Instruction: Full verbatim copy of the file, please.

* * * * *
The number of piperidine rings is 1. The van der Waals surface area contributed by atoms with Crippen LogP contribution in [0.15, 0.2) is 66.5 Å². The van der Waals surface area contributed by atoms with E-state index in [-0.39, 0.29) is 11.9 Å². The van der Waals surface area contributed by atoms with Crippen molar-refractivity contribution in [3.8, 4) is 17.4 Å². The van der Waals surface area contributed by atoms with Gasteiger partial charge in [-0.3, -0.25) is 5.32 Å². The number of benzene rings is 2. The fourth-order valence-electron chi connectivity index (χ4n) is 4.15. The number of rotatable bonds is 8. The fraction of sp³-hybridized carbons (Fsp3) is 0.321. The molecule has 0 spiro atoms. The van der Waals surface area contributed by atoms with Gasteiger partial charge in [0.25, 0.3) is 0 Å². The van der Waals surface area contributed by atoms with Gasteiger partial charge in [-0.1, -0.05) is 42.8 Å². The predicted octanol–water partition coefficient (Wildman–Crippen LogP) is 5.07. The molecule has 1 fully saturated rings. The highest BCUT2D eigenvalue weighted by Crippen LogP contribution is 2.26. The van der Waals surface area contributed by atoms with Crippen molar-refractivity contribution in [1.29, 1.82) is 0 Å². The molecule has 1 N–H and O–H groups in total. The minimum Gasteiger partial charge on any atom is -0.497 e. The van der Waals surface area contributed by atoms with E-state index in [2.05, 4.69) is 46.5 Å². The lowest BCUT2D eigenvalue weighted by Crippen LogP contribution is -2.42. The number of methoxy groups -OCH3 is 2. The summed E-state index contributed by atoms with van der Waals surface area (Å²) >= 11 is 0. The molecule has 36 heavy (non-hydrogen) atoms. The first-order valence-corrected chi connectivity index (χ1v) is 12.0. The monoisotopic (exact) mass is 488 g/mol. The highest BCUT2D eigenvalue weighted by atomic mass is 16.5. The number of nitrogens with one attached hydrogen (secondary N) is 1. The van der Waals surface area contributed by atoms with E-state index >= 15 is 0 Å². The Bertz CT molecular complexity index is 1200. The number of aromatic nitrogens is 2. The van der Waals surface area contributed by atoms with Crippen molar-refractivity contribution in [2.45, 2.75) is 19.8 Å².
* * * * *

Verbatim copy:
The number of piperidine rings is 1. The van der Waals surface area contributed by atoms with Crippen LogP contribution in [0.15, 0.2) is 66.5 Å². The van der Waals surface area contributed by atoms with E-state index in [-0.39, 0.29) is 11.9 Å². The van der Waals surface area contributed by atoms with Crippen molar-refractivity contribution in [3.8, 4) is 17.4 Å². The van der Waals surface area contributed by atoms with Gasteiger partial charge in [-0.3, -0.25) is 5.32 Å². The number of benzene rings is 2. The fourth-order valence-electron chi connectivity index (χ4n) is 4.15. The number of rotatable bonds is 8. The fraction of sp³-hybridized carbons (Fsp3) is 0.321. The molecule has 0 spiro atoms. The van der Waals surface area contributed by atoms with Gasteiger partial charge in [0.25, 0.3) is 0 Å². The van der Waals surface area contributed by atoms with Gasteiger partial charge in [-0.1, -0.05) is 42.8 Å². The predicted octanol–water partition coefficient (Wildman–Crippen LogP) is 5.07. The molecule has 1 fully saturated rings. The highest BCUT2D eigenvalue weighted by Crippen LogP contribution is 2.26. The van der Waals surface area contributed by atoms with Crippen molar-refractivity contribution in [1.29, 1.82) is 0 Å². The molecule has 1 N–H and O–H groups in total. The minimum Gasteiger partial charge on any atom is -0.497 e. The van der Waals surface area contributed by atoms with E-state index in [2.05, 4.69) is 46.5 Å². The lowest BCUT2D eigenvalue weighted by Crippen LogP contribution is -2.42. The number of methoxy groups -OCH3 is 2. The summed E-state index contributed by atoms with van der Waals surface area (Å²) >= 11 is 0. The molecule has 36 heavy (non-hydrogen) atoms. The first-order valence-corrected chi connectivity index (χ1v) is 12.0. The monoisotopic (exact) mass is 488 g/mol. The highest BCUT2D eigenvalue weighted by atomic mass is 16.5. The number of nitrogens with one attached hydrogen (secondary N) is 1. The van der Waals surface area contributed by atoms with E-state index >= 15 is 0 Å². The Bertz CT molecular complexity index is 1200. The number of aromatic nitrogens is 2. The van der Waals surface area contributed by atoms with Crippen molar-refractivity contribution in [2.45, 2.75) is 19.8 Å².